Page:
Patients with a low risk Wells’s score and a negative moderately-sensitive D-dimer assay (e.g. whole blood agglutination – SimpliRed) have less than a 1% chance of deep vein thrombosis (DVT). Patients with a moderate risk Wells’s score and a negative highly-sensitive D-dimer assay (e.g. ELISA) have a 1% chance of DVT.
You are working a busy ED shift at your hospital, when a 60 year old male presents with a two day history of a red, hot, swollen, left calf. Ten days ago the patient cut the bottom of his foot. Your physical examination reveals a well, afebrile patient with inguinal adenopathy and pitting edema of the affected leg.
It is past banker hours – i.e. you do not have immediate access to ultrasound – do you:A. Make a diagnosis of cellulitis, begin antibiotic therapy and arrange outpatient follow up;
B. Bring in an ultrasound technician to perform an after-hours study to exclude DVT;
C. Start the patient on antibiotics, low molecular weight heparin and arrange an outpatient ultrasound tomorrow; or
D. Calculate the patient’s risk of DVT and
determine whether you can use a D-dimer assay to exclude the diagnosis of DVT?
Wells PS, Owen C, Doucette S, Ferguson D, Tran H, “Does this patient have deep vein thrombosis?” JAMA 2006 Jan 11;295(2):199-207.
If you did not consider option #4, hopefully, this article can convince you of a new diagnostic option for a clinical scenario emergency physicians routinely experience.
Wells, the creator of the DVT clinical prediction rule, authored a meta-analysis on the use of a formal score plus a D-dimer assay to rule out DVT. Essentially, this study involved an extensive and systematic review of the literature to find all potentially relevant studies on the topic. The authors then used formal criteria to select relevant articles, choosing only high quality studies. The results of the studies were statistically combined to determine a common answer.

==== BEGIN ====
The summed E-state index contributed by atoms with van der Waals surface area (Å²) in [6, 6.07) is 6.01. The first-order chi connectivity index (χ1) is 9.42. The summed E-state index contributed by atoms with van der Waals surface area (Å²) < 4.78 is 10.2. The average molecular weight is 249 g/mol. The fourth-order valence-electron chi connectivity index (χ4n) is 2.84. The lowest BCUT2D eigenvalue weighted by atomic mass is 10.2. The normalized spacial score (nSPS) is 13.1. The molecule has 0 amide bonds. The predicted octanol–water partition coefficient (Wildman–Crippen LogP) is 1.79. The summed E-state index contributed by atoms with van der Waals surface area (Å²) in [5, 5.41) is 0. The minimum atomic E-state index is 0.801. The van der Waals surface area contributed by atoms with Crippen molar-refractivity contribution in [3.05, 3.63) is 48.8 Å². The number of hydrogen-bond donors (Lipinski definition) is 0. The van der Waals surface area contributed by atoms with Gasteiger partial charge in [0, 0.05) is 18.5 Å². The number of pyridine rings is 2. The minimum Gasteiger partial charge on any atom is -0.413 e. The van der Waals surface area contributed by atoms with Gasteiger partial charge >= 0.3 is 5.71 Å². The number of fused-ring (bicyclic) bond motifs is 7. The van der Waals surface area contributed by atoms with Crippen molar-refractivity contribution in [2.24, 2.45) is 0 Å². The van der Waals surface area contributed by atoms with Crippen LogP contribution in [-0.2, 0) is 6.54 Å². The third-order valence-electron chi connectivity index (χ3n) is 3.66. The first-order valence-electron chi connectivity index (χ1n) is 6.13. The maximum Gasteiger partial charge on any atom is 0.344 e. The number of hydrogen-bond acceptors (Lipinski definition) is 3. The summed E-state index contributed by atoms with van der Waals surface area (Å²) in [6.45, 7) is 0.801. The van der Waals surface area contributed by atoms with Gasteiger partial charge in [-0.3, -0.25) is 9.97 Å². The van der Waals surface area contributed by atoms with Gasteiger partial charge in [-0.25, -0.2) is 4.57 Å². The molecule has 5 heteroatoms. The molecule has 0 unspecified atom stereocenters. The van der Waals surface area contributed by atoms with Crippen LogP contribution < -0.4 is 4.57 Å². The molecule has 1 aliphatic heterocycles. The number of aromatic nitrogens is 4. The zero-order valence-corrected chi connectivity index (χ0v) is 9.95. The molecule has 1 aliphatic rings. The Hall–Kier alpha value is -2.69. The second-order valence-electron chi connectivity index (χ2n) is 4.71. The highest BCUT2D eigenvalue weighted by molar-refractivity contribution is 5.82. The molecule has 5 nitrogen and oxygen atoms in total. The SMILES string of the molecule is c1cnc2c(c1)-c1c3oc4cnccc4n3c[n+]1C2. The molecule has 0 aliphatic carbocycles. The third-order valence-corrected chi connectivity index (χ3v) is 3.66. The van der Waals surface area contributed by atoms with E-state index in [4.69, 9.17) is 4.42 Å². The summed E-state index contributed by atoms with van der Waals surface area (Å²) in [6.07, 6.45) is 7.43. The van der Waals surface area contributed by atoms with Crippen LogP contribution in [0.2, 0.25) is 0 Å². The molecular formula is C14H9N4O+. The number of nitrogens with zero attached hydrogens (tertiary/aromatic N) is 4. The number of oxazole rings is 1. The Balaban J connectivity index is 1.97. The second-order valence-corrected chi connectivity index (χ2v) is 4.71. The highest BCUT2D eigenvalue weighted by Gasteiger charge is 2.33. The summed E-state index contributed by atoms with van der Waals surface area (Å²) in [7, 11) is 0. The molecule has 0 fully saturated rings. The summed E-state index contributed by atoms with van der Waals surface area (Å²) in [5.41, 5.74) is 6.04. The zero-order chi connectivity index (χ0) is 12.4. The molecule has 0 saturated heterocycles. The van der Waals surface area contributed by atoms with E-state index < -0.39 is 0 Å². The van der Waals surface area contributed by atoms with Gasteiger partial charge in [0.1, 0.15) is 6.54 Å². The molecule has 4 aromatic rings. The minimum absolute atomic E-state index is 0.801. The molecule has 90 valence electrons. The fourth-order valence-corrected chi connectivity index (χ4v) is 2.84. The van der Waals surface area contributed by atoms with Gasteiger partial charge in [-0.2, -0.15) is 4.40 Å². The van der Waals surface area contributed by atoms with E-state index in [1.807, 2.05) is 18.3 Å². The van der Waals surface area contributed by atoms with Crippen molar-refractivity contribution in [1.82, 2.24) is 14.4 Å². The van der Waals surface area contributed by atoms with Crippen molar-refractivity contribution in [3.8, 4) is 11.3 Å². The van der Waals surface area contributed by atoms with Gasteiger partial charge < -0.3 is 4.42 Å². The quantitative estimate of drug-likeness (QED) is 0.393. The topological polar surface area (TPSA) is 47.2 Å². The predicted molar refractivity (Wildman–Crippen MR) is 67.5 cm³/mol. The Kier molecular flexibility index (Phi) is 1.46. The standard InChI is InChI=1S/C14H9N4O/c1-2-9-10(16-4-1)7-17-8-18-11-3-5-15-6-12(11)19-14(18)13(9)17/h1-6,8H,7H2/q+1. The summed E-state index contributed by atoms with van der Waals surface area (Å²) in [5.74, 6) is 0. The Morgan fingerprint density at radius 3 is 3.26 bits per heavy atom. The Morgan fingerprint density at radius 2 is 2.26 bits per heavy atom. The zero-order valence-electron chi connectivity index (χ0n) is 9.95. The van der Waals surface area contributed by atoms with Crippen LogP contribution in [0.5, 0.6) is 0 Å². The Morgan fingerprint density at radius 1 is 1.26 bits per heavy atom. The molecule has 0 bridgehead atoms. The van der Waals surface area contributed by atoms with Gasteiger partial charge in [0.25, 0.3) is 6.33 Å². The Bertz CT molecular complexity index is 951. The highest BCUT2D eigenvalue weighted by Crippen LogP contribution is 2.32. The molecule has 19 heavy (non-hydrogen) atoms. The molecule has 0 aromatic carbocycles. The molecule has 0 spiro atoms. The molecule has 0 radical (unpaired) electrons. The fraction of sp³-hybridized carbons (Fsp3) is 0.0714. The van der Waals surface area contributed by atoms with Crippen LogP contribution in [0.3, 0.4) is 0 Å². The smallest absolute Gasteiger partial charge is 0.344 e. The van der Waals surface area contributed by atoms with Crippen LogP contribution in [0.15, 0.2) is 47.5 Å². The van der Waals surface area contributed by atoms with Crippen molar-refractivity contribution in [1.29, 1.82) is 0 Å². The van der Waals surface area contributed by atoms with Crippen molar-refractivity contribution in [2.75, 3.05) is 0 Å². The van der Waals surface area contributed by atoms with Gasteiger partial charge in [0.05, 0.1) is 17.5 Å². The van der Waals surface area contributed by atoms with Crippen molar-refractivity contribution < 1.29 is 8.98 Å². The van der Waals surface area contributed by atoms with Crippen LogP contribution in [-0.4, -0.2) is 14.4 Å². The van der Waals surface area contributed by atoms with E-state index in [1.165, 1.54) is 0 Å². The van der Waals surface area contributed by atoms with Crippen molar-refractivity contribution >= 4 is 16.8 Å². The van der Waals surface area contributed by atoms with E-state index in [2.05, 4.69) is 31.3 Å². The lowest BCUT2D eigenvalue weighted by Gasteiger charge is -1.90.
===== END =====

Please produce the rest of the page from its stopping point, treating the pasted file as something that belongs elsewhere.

From the 11 articles involving nearly 5700 patients, the following conclusions were made.
A patient with a low risk score (<=0 points) has a 5% risk of DVT. This decreases to 0.9% if a moderately-sensitive (negative Likelihood Ratio 0.20) D-dimer assay (e.g. whole blood agglutination) is negative and 0.5% if a highly-sensitive (negative Likelihood Ratio 0.10) D-dimer assay (e.g. ELISA) is negative.
In patients with a moderate risk score (1-2 points), the risk of DVT is 17%. If a highly-sensitive D-dimer assay is negative (negative Likelihood Ratio 0.05) the risk decreases to 1%.
In patients with a high risk score (>2 points) no D-dimer assay can safely rule out DVT.
Should I only use highly-sensitive D-dimer assays? The problem with highly-sensitive assays is that they can be falsely positive. Old age, comorbid illness and other conditions can lead to a positive test, even in the absence of venous thromboembolic disease. Using a highly-sensitive rather than a moderately-sensitive assay in low risk patients, may lead to more false positive tests requiring further diagnostic testing (e.g. ultrasound). So, you will not be any further ahead!
If you selected option #1 as a solution for this case, you may be entirely correct. Wells’s study does not suggest that every swollen leg requires that DVT be excluded. As the treating physician, only you can determine the appropriate differential diagnosis. If you do decide to incorporate this diagnostic approach into your practice, it is essential that you calculate a formal Wells’s score on your patient. The medical evidence does not support using your clinical gestalt to categorize a patient as low or medium risk prior to ordering a D-dimer assay. Finally, a positive D-dimer does not mean the patient has a DVT. Rather, it indicates that the patient requires further definitive testing – e.g. a compression duplex ultrasound. It should also be stressed that this diagnostic approach is only for lower extremity and not for upper extremity DVT.
Deciding that a DVT is important to exclude in this patient, a formal Wells’s score is calculated. The score is 0, making the patient low risk for DVT. A SimpliRed D-dimer is ordered. When the assay is reported as negative, the diagnosis of DVT is safely excluded and the patient is appropriately treated for cellulitis without the need for arranging ultrasound or initiating anticoagulation. Your shift just got easier!
The Wells’s clinical prediction rule for DVT is not easy to remember. You can readily find PDA or paper versions to carry with you. However, be cautious when Googling Wells’s score, ensuring that you are using the Wells’s score for DVT and NOT for pulmonary embolism.
Jonathan Sherbino, MD, MEd, FRCPC, is on the BEEM faculty and is an assistant professor, Division of Emergency Medicine, McMaster University
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